Air India plane flies with wheels out, forced to land early.

air-india-plane-flies-with-wheels-out-forced-to-land-early.jpg
The lapse happened on AI 676 that took off from Kolkata on July 22 with 99 passengers on board. Representative photo. 

NEW DELHI: Air India has grounded two pilots who forgot to retract aircraft landing gear after take off and then flew all the way from Kolkata to Nagpur with the wheels out. While the flight’s destination was Mumbai, flying with the wheels out meant flying low and more fuel burn due to which the plane had to land at Nagpur after running low on fuel.

The pilots realised that the wheels had been out all the while only while preparing to land at Nagpur! The lapse happened on AI 676 that took off from Kolkata last Saturday (July 22) with 99 Mumbai-bound passengers on board.

“After take off, both the women pilots forgot to retract the landing gear. As a result, the brand new Airbus A-320 continued to ascend at a very low climb rate. The plane finally gave up climbing after reaching an altitude of 24,000 feet as the extended landing gear meant very heavy drag. It then levelled out (continued flying at 24,000 feet as opposed to the usually assigned level of 35-37,000 feet) and flew at 230 knots (426 kmph) for the next 1.5 hours,” said a source.

Aircraft are designed to fly with minimum drag for enhanced fuel efficiency and extended range. Since AI 676 was flying at a much lower than the optimal level and that too with wheels out, it meant more fuel burn due to extra drag.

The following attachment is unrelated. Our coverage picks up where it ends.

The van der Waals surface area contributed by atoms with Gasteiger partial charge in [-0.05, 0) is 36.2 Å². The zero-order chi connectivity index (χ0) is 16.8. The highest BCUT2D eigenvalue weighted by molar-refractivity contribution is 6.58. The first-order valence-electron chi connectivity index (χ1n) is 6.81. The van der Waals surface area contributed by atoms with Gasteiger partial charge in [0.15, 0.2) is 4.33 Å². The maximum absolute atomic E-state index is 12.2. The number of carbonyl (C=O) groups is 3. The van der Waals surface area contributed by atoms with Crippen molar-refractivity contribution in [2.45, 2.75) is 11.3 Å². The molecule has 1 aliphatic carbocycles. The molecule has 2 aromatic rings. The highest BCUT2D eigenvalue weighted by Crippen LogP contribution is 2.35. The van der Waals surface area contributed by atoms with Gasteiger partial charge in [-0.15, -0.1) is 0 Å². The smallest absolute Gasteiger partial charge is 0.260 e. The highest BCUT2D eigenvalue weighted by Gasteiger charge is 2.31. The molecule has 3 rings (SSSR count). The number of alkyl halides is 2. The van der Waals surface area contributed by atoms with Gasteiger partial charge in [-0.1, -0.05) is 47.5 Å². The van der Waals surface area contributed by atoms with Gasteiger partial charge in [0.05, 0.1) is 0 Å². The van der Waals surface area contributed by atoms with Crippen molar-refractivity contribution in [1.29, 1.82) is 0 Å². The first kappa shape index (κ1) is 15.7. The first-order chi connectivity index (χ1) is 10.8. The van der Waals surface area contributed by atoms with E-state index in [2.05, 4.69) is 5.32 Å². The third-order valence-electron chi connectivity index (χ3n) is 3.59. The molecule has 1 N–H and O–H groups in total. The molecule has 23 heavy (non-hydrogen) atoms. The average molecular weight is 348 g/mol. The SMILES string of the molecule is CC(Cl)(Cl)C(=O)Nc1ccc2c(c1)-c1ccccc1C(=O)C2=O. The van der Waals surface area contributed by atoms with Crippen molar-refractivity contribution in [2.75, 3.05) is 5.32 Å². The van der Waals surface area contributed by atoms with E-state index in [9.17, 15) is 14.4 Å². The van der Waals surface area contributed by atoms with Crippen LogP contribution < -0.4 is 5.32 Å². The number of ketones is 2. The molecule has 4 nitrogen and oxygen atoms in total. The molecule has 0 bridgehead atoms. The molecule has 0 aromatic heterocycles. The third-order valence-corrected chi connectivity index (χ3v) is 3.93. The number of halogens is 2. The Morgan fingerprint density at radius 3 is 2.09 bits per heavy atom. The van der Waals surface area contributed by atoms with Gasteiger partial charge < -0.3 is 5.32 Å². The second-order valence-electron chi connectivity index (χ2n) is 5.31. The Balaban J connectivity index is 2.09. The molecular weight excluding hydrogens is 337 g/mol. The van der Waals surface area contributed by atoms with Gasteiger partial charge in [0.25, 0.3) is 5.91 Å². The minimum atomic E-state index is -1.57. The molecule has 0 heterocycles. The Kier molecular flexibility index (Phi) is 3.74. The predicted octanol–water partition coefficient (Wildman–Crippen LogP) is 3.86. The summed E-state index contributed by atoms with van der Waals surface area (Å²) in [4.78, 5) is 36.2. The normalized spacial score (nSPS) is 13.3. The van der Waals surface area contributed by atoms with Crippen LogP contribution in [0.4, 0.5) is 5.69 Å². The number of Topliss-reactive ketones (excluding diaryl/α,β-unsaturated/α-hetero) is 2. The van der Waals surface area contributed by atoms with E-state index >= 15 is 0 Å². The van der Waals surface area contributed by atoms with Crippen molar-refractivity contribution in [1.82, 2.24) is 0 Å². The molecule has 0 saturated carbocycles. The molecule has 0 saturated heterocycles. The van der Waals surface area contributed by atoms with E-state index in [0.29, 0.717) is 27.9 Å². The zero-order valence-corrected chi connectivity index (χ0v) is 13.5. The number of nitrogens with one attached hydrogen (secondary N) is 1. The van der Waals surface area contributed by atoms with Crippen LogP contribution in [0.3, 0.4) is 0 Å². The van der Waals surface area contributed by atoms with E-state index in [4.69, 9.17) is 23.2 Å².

By the time the A-320 was near Nagpur, it was very low on fuel and the pilots decided to divert there as the plane could not have made it to Mumbai. “When preparing to land, they decided to lower the landing gear. At this point they realised that the wheels had been out all the while from Kolkata!” said the source.

AI spokesperson Dhananjay Kumar said the airline is investigating this case. “The pilots were de-rostered (taken off flying duty) after the incident was reported,” Kumar said.

Expressing disbelief at this lapse, a senior AI pilot attributed this to “human error and/or casual approach”.

“This lapse shows extremely poor situational awareness and complete breakdown of crew resource management between both women pilots on that flight. The post-take off check list includes checking if the landing gear has been retracted. They realised the landing gears were down only while preparing to land at Nagpur after running low on fuel. In such poor situational awareness, it is a miracle that they realised the plane is running low on fuel,” said a senior commander.

Pilots are also surprised why and how the cabin crew or passengers did not complain of noise and vibrations associated with flying at lower altitudes. They may have felt flying in monsoon means more turbulence than usual, said a pilot. Flying at higher altitudes where air is less dense leads to improved jet engine efficiency, which translates into less fuel burn.

Culled from Economic Times

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